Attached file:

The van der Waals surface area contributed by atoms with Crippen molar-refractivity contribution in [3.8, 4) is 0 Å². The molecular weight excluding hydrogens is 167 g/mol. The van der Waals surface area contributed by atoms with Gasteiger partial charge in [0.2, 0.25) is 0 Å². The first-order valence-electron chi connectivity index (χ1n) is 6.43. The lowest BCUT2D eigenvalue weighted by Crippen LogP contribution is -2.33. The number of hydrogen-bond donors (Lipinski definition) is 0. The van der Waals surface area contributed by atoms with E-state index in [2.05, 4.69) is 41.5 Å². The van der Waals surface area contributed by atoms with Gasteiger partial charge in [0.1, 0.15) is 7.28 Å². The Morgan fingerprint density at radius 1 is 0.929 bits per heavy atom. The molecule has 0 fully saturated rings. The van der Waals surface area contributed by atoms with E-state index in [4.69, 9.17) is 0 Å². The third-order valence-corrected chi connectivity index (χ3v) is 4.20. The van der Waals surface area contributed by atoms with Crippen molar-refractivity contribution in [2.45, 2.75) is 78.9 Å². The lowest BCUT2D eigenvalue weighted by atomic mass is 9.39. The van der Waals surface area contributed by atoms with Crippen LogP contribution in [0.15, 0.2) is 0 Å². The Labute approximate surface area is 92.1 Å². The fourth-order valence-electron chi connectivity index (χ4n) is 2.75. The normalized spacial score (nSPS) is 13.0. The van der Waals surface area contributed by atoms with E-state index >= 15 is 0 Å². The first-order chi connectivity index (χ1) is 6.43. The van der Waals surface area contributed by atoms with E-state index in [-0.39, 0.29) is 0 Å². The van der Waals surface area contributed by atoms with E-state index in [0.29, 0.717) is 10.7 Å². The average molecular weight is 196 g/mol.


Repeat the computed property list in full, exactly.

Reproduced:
The van der Waals surface area contributed by atoms with Crippen molar-refractivity contribution in [3.8, 4) is 0 Å². The molecular weight excluding hydrogens is 167 g/mol. The van der Waals surface area contributed by atoms with Gasteiger partial charge in [0.2, 0.25) is 0 Å². The first-order valence-electron chi connectivity index (χ1n) is 6.43. The lowest BCUT2D eigenvalue weighted by Crippen LogP contribution is -2.33. The number of hydrogen-bond donors (Lipinski definition) is 0. The van der Waals surface area contributed by atoms with E-state index in [2.05, 4.69) is 41.5 Å². The van der Waals surface area contributed by atoms with Gasteiger partial charge in [0.1, 0.15) is 7.28 Å². The Morgan fingerprint density at radius 1 is 0.929 bits per heavy atom. The molecule has 0 fully saturated rings. The van der Waals surface area contributed by atoms with E-state index in [4.69, 9.17) is 0 Å². The third-order valence-corrected chi connectivity index (χ3v) is 4.20. The van der Waals surface area contributed by atoms with Crippen molar-refractivity contribution in [2.45, 2.75) is 78.9 Å². The lowest BCUT2D eigenvalue weighted by atomic mass is 9.39. The van der Waals surface area contributed by atoms with Crippen LogP contribution in [0.15, 0.2) is 0 Å². The Labute approximate surface area is 92.1 Å². The fourth-order valence-electron chi connectivity index (χ4n) is 2.75. The normalized spacial score (nSPS) is 13.0. The van der Waals surface area contributed by atoms with E-state index >= 15 is 0 Å². The first-order chi connectivity index (χ1) is 6.43. The van der Waals surface area contributed by atoms with E-state index in [-0.39, 0.29) is 0 Å². The van der Waals surface area contributed by atoms with E-state index in [0.29, 0.717) is 10.7 Å². The average molecular weight is 196 g/mol.